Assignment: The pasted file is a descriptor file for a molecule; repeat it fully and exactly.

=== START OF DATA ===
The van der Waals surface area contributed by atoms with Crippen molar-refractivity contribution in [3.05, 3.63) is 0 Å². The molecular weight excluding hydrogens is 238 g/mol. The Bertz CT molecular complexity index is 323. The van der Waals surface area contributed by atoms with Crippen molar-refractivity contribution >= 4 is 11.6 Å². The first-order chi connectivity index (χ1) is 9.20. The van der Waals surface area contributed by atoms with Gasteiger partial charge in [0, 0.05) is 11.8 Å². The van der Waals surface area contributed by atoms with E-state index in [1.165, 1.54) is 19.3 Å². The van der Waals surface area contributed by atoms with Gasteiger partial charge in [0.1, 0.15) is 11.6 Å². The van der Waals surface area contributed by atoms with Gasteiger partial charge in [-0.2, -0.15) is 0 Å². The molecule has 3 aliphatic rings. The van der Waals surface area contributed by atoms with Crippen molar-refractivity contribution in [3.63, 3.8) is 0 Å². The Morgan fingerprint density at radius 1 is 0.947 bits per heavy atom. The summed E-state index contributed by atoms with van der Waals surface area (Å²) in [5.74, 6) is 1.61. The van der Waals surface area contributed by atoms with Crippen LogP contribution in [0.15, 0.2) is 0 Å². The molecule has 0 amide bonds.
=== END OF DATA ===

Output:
The van der Waals surface area contributed by atoms with Crippen molar-refractivity contribution in [3.05, 3.63) is 0 Å². The molecular weight excluding hydrogens is 238 g/mol. The Bertz CT molecular complexity index is 323. The van der Waals surface area contributed by atoms with Crippen molar-refractivity contribution >= 4 is 11.6 Å². The first-order chi connectivity index (χ1) is 9.20. The van der Waals surface area contributed by atoms with Gasteiger partial charge in [0, 0.05) is 11.8 Å². The van der Waals surface area contributed by atoms with E-state index in [1.165, 1.54) is 19.3 Å². The van der Waals surface area contributed by atoms with Gasteiger partial charge in [0.1, 0.15) is 11.6 Å². The van der Waals surface area contributed by atoms with Gasteiger partial charge in [-0.2, -0.15) is 0 Å². The molecule has 3 aliphatic rings. The van der Waals surface area contributed by atoms with Crippen molar-refractivity contribution in [3.63, 3.8) is 0 Å². The Morgan fingerprint density at radius 1 is 0.947 bits per heavy atom. The summed E-state index contributed by atoms with van der Waals surface area (Å²) in [5.74, 6) is 1.61. The van der Waals surface area contributed by atoms with Crippen LogP contribution in [0.15, 0.2) is 0 Å². The molecule has 0 amide bonds.